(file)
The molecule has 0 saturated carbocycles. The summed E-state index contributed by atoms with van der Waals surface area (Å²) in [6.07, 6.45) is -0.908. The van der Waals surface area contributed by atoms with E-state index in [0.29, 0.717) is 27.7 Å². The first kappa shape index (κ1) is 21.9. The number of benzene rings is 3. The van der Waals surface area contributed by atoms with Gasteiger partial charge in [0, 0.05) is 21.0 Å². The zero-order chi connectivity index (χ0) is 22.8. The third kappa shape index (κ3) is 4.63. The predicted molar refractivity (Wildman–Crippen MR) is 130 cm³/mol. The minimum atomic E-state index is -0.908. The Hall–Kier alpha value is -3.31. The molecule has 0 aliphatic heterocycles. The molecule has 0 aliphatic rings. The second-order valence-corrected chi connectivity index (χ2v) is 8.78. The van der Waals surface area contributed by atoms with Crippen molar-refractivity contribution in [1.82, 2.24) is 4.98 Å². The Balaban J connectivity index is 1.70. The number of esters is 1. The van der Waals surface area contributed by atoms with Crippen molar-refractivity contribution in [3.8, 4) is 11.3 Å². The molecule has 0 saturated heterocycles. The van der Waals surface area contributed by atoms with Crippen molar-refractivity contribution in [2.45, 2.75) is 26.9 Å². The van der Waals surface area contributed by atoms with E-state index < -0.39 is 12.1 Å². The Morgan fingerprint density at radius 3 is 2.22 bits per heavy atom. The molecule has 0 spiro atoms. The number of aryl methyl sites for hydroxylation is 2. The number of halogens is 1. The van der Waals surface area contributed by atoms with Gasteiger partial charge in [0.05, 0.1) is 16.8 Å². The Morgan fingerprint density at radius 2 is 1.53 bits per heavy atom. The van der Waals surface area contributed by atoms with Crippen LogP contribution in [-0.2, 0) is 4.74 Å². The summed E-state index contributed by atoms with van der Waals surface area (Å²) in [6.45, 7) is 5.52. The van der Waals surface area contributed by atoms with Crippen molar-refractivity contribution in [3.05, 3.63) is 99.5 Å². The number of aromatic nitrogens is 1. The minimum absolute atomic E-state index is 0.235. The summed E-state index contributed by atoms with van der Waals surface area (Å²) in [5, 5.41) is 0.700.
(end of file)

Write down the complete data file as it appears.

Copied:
The molecule has 0 saturated carbocycles. The summed E-state index contributed by atoms with van der Waals surface area (Å²) in [6.07, 6.45) is -0.908. The van der Waals surface area contributed by atoms with E-state index in [0.29, 0.717) is 27.7 Å². The first kappa shape index (κ1) is 21.9. The number of benzene rings is 3. The van der Waals surface area contributed by atoms with Gasteiger partial charge in [0, 0.05) is 21.0 Å². The zero-order chi connectivity index (χ0) is 22.8. The third kappa shape index (κ3) is 4.63. The predicted molar refractivity (Wildman–Crippen MR) is 130 cm³/mol. The minimum atomic E-state index is -0.908. The Hall–Kier alpha value is -3.31. The molecule has 0 aliphatic heterocycles. The molecule has 0 aliphatic rings. The second-order valence-corrected chi connectivity index (χ2v) is 8.78. The van der Waals surface area contributed by atoms with Crippen molar-refractivity contribution in [1.82, 2.24) is 4.98 Å². The Balaban J connectivity index is 1.70. The number of esters is 1. The van der Waals surface area contributed by atoms with Crippen molar-refractivity contribution in [3.8, 4) is 11.3 Å². The molecule has 0 saturated heterocycles. The van der Waals surface area contributed by atoms with Crippen molar-refractivity contribution in [2.45, 2.75) is 26.9 Å². The van der Waals surface area contributed by atoms with E-state index < -0.39 is 12.1 Å². The Morgan fingerprint density at radius 3 is 2.22 bits per heavy atom. The molecule has 0 spiro atoms. The number of aryl methyl sites for hydroxylation is 2. The number of halogens is 1. The van der Waals surface area contributed by atoms with Gasteiger partial charge in [0.05, 0.1) is 16.8 Å². The Morgan fingerprint density at radius 2 is 1.53 bits per heavy atom. The van der Waals surface area contributed by atoms with Crippen LogP contribution in [-0.2, 0) is 4.74 Å². The summed E-state index contributed by atoms with van der Waals surface area (Å²) in [6.45, 7) is 5.52. The van der Waals surface area contributed by atoms with Crippen molar-refractivity contribution in [3.05, 3.63) is 99.5 Å². The number of aromatic nitrogens is 1. The minimum absolute atomic E-state index is 0.235. The summed E-state index contributed by atoms with van der Waals surface area (Å²) in [5, 5.41) is 0.700.